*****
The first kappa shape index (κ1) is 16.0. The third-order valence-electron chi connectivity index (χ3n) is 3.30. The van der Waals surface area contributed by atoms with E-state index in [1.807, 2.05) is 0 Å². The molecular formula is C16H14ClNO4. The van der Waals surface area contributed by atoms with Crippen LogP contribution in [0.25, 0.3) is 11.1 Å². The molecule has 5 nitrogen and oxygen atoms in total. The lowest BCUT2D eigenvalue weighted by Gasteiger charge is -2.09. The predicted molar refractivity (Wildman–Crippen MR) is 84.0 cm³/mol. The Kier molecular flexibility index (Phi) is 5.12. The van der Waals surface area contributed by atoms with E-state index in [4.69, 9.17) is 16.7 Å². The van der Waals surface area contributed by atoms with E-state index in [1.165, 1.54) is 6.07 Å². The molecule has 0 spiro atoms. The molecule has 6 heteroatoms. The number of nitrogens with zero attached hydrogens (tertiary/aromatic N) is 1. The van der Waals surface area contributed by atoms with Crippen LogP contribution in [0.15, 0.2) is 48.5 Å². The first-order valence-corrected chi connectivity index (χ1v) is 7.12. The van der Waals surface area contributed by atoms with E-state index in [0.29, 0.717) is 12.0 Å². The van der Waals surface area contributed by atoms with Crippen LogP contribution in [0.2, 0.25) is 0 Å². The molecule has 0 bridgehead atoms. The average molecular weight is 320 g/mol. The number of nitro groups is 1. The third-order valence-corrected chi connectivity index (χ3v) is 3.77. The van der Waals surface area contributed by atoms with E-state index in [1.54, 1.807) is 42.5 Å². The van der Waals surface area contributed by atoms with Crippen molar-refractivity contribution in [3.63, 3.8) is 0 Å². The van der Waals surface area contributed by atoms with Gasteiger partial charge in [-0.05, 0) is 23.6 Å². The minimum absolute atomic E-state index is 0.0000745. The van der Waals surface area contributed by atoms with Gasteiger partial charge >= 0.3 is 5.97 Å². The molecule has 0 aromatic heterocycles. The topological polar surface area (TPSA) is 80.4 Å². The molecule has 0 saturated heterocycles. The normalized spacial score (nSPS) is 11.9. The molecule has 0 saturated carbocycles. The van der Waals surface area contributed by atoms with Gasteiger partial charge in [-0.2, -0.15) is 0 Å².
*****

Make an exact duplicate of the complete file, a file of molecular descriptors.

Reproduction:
The first kappa shape index (κ1) is 16.0. The third-order valence-electron chi connectivity index (χ3n) is 3.30. The van der Waals surface area contributed by atoms with E-state index in [1.807, 2.05) is 0 Å². The molecular formula is C16H14ClNO4. The van der Waals surface area contributed by atoms with Crippen LogP contribution in [0.25, 0.3) is 11.1 Å². The molecule has 5 nitrogen and oxygen atoms in total. The lowest BCUT2D eigenvalue weighted by Gasteiger charge is -2.09. The predicted molar refractivity (Wildman–Crippen MR) is 84.0 cm³/mol. The Kier molecular flexibility index (Phi) is 5.12. The van der Waals surface area contributed by atoms with E-state index in [4.69, 9.17) is 16.7 Å². The van der Waals surface area contributed by atoms with E-state index in [1.165, 1.54) is 6.07 Å². The molecule has 0 spiro atoms. The molecule has 6 heteroatoms. The number of nitrogens with zero attached hydrogens (tertiary/aromatic N) is 1. The van der Waals surface area contributed by atoms with Crippen LogP contribution in [0.15, 0.2) is 48.5 Å². The first-order valence-corrected chi connectivity index (χ1v) is 7.12. The van der Waals surface area contributed by atoms with E-state index in [0.29, 0.717) is 12.0 Å². The van der Waals surface area contributed by atoms with Crippen LogP contribution in [0.2, 0.25) is 0 Å². The molecule has 0 bridgehead atoms. The average molecular weight is 320 g/mol. The number of nitro groups is 1. The third-order valence-corrected chi connectivity index (χ3v) is 3.77. The van der Waals surface area contributed by atoms with E-state index in [1.54, 1.807) is 42.5 Å². The van der Waals surface area contributed by atoms with Crippen molar-refractivity contribution in [3.63, 3.8) is 0 Å². The van der Waals surface area contributed by atoms with Gasteiger partial charge in [-0.05, 0) is 23.6 Å². The minimum absolute atomic E-state index is 0.0000745. The van der Waals surface area contributed by atoms with Gasteiger partial charge >= 0.3 is 5.97 Å². The molecule has 0 aromatic heterocycles. The topological polar surface area (TPSA) is 80.4 Å². The molecule has 0 saturated heterocycles. The normalized spacial score (nSPS) is 11.9. The molecule has 0 saturated carbocycles. The van der Waals surface area contributed by atoms with Gasteiger partial charge in [-0.2, -0.15) is 0 Å².